New Zealand Property Investors' Federation, (NZPIF) is the umbrella body for 20 local Property Investors' Associations throughout New Zealand.
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Across wider Auckland, values dropped by 0.5% to $928,921 at the end of January compared to a month earlier.
The previous two months had already shown a marked slowdown from the increases we have become used to seeing in Auckland. This is therefore not a one-month anomaly, which we do see from time to time. This is a genuine drop in values.
Back in 2011 we saw a couple of months when Auckland values dropped slightly, but values at that time were almost flat so a drop wasn’t as notable. You have to go back to the beginning of the Global Financial Crises in early 2008 to see this sort of turnaround in Auckland values.
At this stage the value drops are not right across Auckland. The more central areas of North Shore, Waitakere, Auckland City and Manukau have all dropped, while Rodney, Papakura and Franklin towards the edges of Auckland are all still increasing (although the rate has slowed).
It definitely appears as if the efforts by the Government and The Reserve Bank to slow the rate of Auckland value increase are making a difference.
New property listings have been sluggish at the start of this year meaning that there is a lot less choice out there for potential buyers than back in November.
This lack of listings sits on top of a lack of physical supply of properties. The current record high levels of migration is adding far more people to the Auckland population than houses are being built for them to live in. So the shortage just keeps worsening.
Meanwhile mortgage interest rates remain extraordinarily low. We also believe that Chinese buyers, noticeably absent at the moment, will return to the market within a few months.
All these things suggest upward pressure on Auckland prices so it remains our view that Auckland values will not drop far and they won’t drop for long.
Meanwhile, values continue to increase strongly in the areas surrounding Auckland. Whangarei, Hauraki, Matamata-Piako, Waipa and Western Bay of Plenty have all increased by around 6% in just the last three months. Values have not increased that quickly in those areas since the height of the last boom in 2005-2006.
Waikato District, stretching from the southern border of Auckland to the Northern edge of Hamilton City is increasing at a staggering 9.2% in three months, although that has slowed slightly since last month. New housing developments in Pokeno and Tuakau, just over the Southern boundary of Auckland City continue to sell well, and the established towns of Huntly and Ngaruawahia further South have also increased steadily.
Tauranga values continue to increase quickly, up 8.6% over the last three months. The influence of Auckland money continues to be strong, with Auckland investors increasing their activity in recent months alongside Aucklanders moving to Tauranga.
Interestingly, Hamilton appears to have cooled off a little bit. Back in August values were rising at over 10% per quarter, but that is now down to only 4.2%, so that rate of value increase has definitely eased. Auckland investor activity in Hamilton reached a peak in September last year and has dropped back a little since, and that may have taken at least some of the extreme heat out of the market.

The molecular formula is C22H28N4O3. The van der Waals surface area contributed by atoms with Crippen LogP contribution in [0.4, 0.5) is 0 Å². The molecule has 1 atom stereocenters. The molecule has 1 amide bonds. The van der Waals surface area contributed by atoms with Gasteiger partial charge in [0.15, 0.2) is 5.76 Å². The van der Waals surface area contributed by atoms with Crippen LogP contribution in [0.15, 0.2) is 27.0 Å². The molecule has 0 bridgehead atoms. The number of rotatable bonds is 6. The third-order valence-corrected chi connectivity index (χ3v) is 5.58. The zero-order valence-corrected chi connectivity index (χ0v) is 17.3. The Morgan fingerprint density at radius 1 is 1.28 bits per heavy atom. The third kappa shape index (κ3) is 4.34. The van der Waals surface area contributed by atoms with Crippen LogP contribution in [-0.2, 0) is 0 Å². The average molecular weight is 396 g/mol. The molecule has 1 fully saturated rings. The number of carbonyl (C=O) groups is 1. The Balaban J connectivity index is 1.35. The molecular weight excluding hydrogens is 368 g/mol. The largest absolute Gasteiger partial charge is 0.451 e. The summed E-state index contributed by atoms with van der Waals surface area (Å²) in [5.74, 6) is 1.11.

Wellington values continue to accelerate upwards, the latest three months being up 4.8% in Wellington City and slightly less in Porirua and the Hutt Valley. Auckland money is less significant in the Wellington market than further north. There are definitely more Auckland buyers than a year ago but they aren’t a huge driving force in the market. First home buyers on the other hand remain keen, helped by low interest rates and access to Kiwisaver funds.
Market activity stayed strong over Christmas and New Year, but the number of new listings coming onto the market stayed at similar levels to last year. As a result the total number of properties for sale in Wellington has dropped significantly from November and is well below the same time last year. This low supply coupled with high demand is driving up values.
In Christchurch, values for the past year have been increasing at a fairly modest 3% year on year. This has however picked up just a little over the past few months to around 1.7% every three months. So a slight increase but nothing like further North.
In Dunedin things have also picked up a little to be increasing around 6% year on year, up from 1% a few months ago.
Queenstown Lakes has accelerated considerably from mid last year and values are now rising at over 5% per quarter. Not only are Auckland buyers almost undetectable in the Queenstown market, but they have also not increased. The buyer group showing the greatest increase in activity is first home buyers. What we can’t tell is whether they are traditional young kiwi first home buyers or offshore buyers new to our market.
In many provincial and rural areas there are signs of values increasing in the past few months. However in those smaller centres, the index is more volatile due to the smaller number of sales used to calculate it. It’s therefore a little early to call the increases ‘real’.
We are still only just emerging from the holiday season, so the market is not yet back into full swing. We will need another month to establish what the 2016 trends really are, but at this stage it looks to be a continuation of how we finished 2015.
I think we are in for a fascinating year, and you can be sure there are some twists and turns still to come.
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